Assessing Proposals for New Global Health Treaties: An Analytic Framework
American Journal of Public Health, 105:8 (August 2015)
10 Pages Posted: 1 Feb 2016 Last revised: 4 May 2016
Date Written: May 2016
As the world becomes increasingly interconnected, there is great pressure for new international treaties to address various health challenges. However, it is unclear how effective these types of treaties are in addressing global health challenges in fact they may be totally inappropriate in certain circumstances. We have presented an analytic framework and four criteria for assessing when global health treaties have reasonable prospects of yielding net positive effects. First, there should be a significant transnational dimension to the problem. Second, the goal and expected benefits should justify the coercive nature of treaties. Third, proposed international treaties should have a reasonable chance of achieving benefits. Fourth, treaties should be the best commitment mechanism among the many competing alternatives. When applying this framework to the current calls for global health treaties none fully met the four criteria. Efforts aiming to better use or revise existing international instruments may be more productive than advocating for new treaties.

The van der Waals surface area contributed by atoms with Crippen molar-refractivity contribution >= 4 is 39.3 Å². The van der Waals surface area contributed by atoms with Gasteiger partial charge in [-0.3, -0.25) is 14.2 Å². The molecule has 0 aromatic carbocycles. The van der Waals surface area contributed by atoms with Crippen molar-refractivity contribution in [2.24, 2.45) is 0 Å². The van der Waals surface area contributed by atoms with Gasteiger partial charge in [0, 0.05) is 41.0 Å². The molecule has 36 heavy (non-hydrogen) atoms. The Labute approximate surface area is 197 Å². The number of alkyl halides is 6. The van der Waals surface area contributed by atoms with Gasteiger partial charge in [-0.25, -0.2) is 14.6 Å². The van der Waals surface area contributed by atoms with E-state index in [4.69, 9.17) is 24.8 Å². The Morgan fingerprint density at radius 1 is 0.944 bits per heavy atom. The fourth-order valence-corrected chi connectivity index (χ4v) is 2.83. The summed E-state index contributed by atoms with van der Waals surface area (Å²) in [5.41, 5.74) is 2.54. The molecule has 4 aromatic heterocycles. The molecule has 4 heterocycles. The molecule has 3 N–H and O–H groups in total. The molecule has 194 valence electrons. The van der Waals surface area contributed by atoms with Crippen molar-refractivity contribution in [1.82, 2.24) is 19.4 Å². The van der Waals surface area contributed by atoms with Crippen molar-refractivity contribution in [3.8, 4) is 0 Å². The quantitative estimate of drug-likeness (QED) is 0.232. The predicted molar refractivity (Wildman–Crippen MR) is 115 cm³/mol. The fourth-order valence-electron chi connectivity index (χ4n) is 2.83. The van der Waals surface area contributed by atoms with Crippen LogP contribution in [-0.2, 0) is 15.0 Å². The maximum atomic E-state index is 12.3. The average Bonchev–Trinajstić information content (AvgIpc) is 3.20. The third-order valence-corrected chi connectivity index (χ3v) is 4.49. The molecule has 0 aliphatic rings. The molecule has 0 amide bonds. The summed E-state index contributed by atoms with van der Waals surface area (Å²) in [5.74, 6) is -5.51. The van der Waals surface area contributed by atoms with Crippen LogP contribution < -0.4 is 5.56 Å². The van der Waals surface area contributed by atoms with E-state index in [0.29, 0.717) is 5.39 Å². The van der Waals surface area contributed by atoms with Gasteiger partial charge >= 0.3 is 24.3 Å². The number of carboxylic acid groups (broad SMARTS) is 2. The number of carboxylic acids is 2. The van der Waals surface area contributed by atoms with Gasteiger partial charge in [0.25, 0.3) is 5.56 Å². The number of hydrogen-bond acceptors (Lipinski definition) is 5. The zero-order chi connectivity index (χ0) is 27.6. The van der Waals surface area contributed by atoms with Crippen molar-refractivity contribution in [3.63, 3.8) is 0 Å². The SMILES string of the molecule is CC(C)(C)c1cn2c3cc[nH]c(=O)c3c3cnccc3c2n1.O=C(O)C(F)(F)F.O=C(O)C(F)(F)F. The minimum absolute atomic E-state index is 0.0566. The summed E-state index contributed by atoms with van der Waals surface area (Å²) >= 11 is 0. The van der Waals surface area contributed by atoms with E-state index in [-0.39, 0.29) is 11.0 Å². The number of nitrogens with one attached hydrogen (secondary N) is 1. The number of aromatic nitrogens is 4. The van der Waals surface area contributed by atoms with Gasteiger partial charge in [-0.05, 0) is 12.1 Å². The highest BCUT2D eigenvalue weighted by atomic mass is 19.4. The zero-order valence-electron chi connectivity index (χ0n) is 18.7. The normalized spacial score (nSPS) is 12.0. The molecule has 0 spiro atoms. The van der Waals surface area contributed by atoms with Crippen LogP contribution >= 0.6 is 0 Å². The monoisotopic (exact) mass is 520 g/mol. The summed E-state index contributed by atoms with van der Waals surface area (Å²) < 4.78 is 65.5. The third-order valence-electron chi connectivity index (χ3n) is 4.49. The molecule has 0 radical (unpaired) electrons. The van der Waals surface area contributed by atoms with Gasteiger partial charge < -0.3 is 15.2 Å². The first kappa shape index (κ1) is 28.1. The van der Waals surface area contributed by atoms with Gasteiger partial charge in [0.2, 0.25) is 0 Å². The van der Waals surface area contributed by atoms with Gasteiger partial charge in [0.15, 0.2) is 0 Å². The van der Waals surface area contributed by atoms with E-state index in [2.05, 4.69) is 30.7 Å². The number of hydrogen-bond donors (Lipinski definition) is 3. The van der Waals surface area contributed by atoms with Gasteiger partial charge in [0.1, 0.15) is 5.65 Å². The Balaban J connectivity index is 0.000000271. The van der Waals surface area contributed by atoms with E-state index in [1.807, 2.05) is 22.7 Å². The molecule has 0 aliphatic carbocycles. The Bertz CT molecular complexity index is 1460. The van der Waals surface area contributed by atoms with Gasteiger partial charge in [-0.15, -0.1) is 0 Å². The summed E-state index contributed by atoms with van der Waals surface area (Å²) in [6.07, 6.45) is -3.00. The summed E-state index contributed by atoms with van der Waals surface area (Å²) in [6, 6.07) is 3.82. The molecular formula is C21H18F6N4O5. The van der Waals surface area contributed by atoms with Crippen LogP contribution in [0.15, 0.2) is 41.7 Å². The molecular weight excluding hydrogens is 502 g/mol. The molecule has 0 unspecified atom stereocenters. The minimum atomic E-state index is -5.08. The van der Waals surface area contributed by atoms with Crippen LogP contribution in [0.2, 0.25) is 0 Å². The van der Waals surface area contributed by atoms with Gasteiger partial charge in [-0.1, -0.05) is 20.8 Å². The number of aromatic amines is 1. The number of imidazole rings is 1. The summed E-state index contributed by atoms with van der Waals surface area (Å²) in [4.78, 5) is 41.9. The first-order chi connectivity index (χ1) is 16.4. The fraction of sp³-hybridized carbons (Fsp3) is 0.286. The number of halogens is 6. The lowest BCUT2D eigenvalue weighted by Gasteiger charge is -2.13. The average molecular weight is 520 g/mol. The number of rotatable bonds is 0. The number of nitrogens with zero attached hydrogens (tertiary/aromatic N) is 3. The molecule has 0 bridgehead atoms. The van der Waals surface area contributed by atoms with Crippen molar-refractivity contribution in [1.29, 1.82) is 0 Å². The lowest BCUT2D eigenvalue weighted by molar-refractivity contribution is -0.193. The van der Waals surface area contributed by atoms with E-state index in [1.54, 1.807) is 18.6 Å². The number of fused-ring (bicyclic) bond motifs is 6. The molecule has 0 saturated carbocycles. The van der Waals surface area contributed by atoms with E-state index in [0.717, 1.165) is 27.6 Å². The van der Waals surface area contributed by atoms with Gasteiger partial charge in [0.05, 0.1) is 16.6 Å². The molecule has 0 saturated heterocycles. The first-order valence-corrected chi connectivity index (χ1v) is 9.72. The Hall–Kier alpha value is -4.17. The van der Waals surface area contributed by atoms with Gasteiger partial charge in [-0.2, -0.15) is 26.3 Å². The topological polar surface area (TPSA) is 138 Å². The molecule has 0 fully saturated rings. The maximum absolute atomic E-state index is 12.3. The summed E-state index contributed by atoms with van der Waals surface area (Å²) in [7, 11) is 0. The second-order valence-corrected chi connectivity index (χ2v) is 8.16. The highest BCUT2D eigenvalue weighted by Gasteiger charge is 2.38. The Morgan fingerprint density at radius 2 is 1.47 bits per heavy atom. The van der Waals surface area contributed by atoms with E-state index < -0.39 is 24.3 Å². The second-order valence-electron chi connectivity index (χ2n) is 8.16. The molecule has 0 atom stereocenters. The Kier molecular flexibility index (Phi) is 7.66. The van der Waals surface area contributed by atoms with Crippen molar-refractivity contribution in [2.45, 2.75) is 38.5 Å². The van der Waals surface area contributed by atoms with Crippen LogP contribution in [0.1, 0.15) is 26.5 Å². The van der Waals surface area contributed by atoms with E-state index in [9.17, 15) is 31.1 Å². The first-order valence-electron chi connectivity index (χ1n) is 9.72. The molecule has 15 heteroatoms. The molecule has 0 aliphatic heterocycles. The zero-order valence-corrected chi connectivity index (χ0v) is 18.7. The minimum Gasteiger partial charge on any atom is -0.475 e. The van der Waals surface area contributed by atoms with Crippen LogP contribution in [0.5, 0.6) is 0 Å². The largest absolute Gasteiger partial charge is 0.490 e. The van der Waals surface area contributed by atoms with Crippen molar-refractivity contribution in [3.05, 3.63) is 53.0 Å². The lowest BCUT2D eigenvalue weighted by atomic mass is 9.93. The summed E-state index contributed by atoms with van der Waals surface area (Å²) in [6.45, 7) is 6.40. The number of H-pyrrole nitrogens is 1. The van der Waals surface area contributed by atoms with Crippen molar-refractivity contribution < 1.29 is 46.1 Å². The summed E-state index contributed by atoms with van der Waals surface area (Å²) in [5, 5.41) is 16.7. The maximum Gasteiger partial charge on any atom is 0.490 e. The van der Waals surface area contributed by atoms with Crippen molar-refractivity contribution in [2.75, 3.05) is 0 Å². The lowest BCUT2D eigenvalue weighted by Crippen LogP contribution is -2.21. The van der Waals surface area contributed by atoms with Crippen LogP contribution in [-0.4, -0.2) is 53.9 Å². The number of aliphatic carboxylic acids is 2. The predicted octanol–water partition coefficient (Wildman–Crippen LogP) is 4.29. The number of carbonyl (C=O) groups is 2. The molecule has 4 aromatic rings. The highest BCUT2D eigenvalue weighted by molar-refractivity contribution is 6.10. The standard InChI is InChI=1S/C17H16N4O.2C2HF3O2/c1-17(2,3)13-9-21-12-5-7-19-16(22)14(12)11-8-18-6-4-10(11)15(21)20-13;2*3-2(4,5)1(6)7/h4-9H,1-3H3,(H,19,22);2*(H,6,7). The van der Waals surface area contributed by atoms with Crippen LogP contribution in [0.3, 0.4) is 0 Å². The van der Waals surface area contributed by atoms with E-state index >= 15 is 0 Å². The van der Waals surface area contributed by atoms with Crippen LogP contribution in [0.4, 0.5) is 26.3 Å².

Keywords: world, interconnected, globalization, health, international, security, treaty, treaties, transnational, dimension, framework, instruments
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